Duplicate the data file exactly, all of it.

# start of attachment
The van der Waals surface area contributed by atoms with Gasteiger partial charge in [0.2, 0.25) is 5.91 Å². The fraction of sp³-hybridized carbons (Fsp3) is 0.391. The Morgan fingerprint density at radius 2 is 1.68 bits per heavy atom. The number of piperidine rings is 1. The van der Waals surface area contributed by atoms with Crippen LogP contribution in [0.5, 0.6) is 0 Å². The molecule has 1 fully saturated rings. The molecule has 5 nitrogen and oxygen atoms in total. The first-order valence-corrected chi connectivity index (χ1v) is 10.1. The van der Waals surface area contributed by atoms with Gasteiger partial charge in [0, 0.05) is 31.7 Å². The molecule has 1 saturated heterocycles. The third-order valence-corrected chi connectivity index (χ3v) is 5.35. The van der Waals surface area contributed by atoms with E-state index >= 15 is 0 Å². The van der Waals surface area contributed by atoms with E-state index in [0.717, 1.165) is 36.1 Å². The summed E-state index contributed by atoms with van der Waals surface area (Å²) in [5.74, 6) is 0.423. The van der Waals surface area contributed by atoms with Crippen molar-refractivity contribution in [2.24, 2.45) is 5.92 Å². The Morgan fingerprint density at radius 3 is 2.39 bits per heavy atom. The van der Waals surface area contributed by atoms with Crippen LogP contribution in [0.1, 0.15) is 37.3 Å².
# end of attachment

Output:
The van der Waals surface area contributed by atoms with Gasteiger partial charge in [0.2, 0.25) is 5.91 Å². The fraction of sp³-hybridized carbons (Fsp3) is 0.391. The Morgan fingerprint density at radius 2 is 1.68 bits per heavy atom. The number of piperidine rings is 1. The van der Waals surface area contributed by atoms with Crippen LogP contribution in [0.5, 0.6) is 0 Å². The molecule has 1 fully saturated rings. The molecule has 5 nitrogen and oxygen atoms in total. The first-order valence-corrected chi connectivity index (χ1v) is 10.1. The van der Waals surface area contributed by atoms with Gasteiger partial charge in [0, 0.05) is 31.7 Å². The molecule has 1 saturated heterocycles. The third-order valence-corrected chi connectivity index (χ3v) is 5.35. The van der Waals surface area contributed by atoms with E-state index >= 15 is 0 Å². The van der Waals surface area contributed by atoms with E-state index in [0.717, 1.165) is 36.1 Å². The summed E-state index contributed by atoms with van der Waals surface area (Å²) in [5.74, 6) is 0.423. The van der Waals surface area contributed by atoms with Crippen molar-refractivity contribution in [2.24, 2.45) is 5.92 Å². The Morgan fingerprint density at radius 3 is 2.39 bits per heavy atom. The van der Waals surface area contributed by atoms with Crippen LogP contribution in [0.1, 0.15) is 37.3 Å².